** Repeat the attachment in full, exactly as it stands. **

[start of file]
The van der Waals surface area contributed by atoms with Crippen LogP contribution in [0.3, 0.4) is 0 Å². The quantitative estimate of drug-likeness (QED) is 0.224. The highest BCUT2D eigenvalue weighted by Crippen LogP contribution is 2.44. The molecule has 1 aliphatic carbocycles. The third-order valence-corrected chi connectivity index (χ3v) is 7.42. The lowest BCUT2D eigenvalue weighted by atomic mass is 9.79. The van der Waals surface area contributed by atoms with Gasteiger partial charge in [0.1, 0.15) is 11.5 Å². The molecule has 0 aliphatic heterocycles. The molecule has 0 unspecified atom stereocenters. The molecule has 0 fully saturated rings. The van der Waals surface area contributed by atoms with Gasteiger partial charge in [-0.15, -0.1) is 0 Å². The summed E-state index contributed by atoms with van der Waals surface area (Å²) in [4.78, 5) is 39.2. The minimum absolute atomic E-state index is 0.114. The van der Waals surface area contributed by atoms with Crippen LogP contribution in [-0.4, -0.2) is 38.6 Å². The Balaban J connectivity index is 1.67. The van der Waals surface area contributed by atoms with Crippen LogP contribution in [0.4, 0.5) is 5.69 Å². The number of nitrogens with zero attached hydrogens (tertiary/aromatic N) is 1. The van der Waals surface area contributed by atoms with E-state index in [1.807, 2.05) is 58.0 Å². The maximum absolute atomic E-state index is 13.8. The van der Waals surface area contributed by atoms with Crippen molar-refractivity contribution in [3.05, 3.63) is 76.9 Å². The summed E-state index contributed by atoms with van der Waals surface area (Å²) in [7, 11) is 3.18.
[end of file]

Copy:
The van der Waals surface area contributed by atoms with Crippen LogP contribution in [0.3, 0.4) is 0 Å². The quantitative estimate of drug-likeness (QED) is 0.224. The highest BCUT2D eigenvalue weighted by Crippen LogP contribution is 2.44. The molecule has 1 aliphatic carbocycles. The third-order valence-corrected chi connectivity index (χ3v) is 7.42. The lowest BCUT2D eigenvalue weighted by atomic mass is 9.79. The van der Waals surface area contributed by atoms with Gasteiger partial charge in [0.1, 0.15) is 11.5 Å². The molecule has 0 aliphatic heterocycles. The molecule has 0 unspecified atom stereocenters. The molecule has 0 fully saturated rings. The van der Waals surface area contributed by atoms with Gasteiger partial charge in [-0.15, -0.1) is 0 Å². The summed E-state index contributed by atoms with van der Waals surface area (Å²) in [4.78, 5) is 39.2. The minimum absolute atomic E-state index is 0.114. The van der Waals surface area contributed by atoms with Crippen LogP contribution in [-0.4, -0.2) is 38.6 Å². The Balaban J connectivity index is 1.67. The van der Waals surface area contributed by atoms with Crippen LogP contribution in [0.4, 0.5) is 5.69 Å². The number of nitrogens with zero attached hydrogens (tertiary/aromatic N) is 1. The van der Waals surface area contributed by atoms with E-state index in [1.807, 2.05) is 58.0 Å². The maximum absolute atomic E-state index is 13.8. The van der Waals surface area contributed by atoms with Crippen molar-refractivity contribution in [3.05, 3.63) is 76.9 Å². The summed E-state index contributed by atoms with van der Waals surface area (Å²) in [7, 11) is 3.18.